The U.S. restaurant industry was under strain in the latter half of 2013 and the beginning of 2014. This was heightened by Fed’s “taper talk,” the temporary government shutdown in October and concerns regarding consumer spending trends. Rising food costs also added fuel to the fire.
In this scenario, a little caution can do investors a lot of good. Economic events or numbers may fail to restrict the downtrend, but investors may jump to precautionary action to secure the portfolio. We will pick some stocks that are likely to see further downside and it might be an ideal time to trim them from your portfolio.
Before we discuss further about the stocks, let us look at what has been plaguing the sector in the recent times.
Weaknesses Hurting the Sector
Food Cost Inflation: The U.S. restaurant industry has been severely affected in recent times by a rise in food prices. The consumer price index (CPI) for U.S. beef and veal is up almost 10% so far in 2014 — the fastest increase in retail beef prices since 2003-end. With the drought conditions in Texas and Oklahoma worsening to some extent in April, the situation deteriorated further for the beef production industry.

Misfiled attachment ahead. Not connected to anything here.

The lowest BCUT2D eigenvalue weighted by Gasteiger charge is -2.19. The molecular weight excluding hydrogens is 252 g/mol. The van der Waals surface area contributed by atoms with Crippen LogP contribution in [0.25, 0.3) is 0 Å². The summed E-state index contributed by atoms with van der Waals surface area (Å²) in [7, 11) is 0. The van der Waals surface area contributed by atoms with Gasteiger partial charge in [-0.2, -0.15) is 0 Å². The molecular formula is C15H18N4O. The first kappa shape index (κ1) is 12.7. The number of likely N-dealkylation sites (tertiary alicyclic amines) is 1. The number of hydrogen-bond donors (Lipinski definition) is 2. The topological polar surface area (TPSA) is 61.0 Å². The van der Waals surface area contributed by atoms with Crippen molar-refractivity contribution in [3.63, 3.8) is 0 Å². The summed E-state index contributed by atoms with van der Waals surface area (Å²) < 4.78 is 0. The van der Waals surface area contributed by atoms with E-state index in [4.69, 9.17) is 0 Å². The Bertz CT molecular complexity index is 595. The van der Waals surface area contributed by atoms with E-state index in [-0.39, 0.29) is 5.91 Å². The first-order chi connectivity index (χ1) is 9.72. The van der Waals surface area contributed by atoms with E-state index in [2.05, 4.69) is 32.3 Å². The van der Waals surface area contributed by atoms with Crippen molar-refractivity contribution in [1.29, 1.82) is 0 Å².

According to the U.S. Department of Agriculture (USDA), overall U.S. food price inflation for 2014, including food bought at restaurants, would gain 2.5% to 3.5%. Food costs account for about one-third of restaurant sales, thus making the industry vulnerable to food cost inflation.
Limited Pricing Power: U.S. consumers are facing the brunt of government budget cuts, higher gasoline prices, payroll tax increases and delayed tax refund checks. These factors have dented their discretionary spending. The USDA forecasts that food-at-home inflation as well as food-away-from-home inflation index in the U.S. is expected to grow in the range of 2.5–3.5% in 2014. This would likely leave less room for consumer companies to exercise pricing action putting restaurant sales under pressure.
Affordable Care Act to Hurt Margins: Since the sector plays a key role in the nation’s employment picture, the recent Affordable Care Act by President Obama, commonly known as Obamacare, is expected to have an adverse impact on the margins for the rest 2014. The law entails companies to provide coverage for workers or face penalties, though it is not applicable for employees clocking less than 30 hours per week on an average. To avoid these austerities, most companies are trying out different labor models such as recruiting more part-timers and cutting work hours, in turn affecting margins.
— Zacks Investment Research